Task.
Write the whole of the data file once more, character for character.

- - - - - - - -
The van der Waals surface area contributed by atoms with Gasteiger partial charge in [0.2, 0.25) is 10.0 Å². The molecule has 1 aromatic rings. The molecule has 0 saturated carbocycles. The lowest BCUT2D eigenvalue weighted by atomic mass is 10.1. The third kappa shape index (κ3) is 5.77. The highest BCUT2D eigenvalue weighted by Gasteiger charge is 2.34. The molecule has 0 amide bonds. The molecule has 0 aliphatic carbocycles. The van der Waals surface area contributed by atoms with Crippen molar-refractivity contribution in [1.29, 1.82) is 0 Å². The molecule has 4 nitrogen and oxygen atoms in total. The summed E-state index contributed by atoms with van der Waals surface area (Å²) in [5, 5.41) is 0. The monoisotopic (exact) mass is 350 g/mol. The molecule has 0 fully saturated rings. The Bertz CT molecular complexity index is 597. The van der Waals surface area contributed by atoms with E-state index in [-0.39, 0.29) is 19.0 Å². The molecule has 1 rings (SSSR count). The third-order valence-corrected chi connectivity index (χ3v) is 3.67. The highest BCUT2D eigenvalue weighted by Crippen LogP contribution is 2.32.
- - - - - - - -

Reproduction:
The van der Waals surface area contributed by atoms with Gasteiger partial charge in [0.2, 0.25) is 10.0 Å². The molecule has 1 aromatic rings. The molecule has 0 saturated carbocycles. The lowest BCUT2D eigenvalue weighted by atomic mass is 10.1. The third kappa shape index (κ3) is 5.77. The highest BCUT2D eigenvalue weighted by Gasteiger charge is 2.34. The molecule has 0 amide bonds. The molecule has 0 aliphatic carbocycles. The van der Waals surface area contributed by atoms with Crippen molar-refractivity contribution in [1.29, 1.82) is 0 Å². The molecule has 4 nitrogen and oxygen atoms in total. The summed E-state index contributed by atoms with van der Waals surface area (Å²) in [5, 5.41) is 0. The monoisotopic (exact) mass is 350 g/mol. The molecule has 0 fully saturated rings. The Bertz CT molecular complexity index is 597. The van der Waals surface area contributed by atoms with E-state index in [-0.39, 0.29) is 19.0 Å². The molecule has 1 rings (SSSR count). The third-order valence-corrected chi connectivity index (χ3v) is 3.67. The highest BCUT2D eigenvalue weighted by Crippen LogP contribution is 2.32.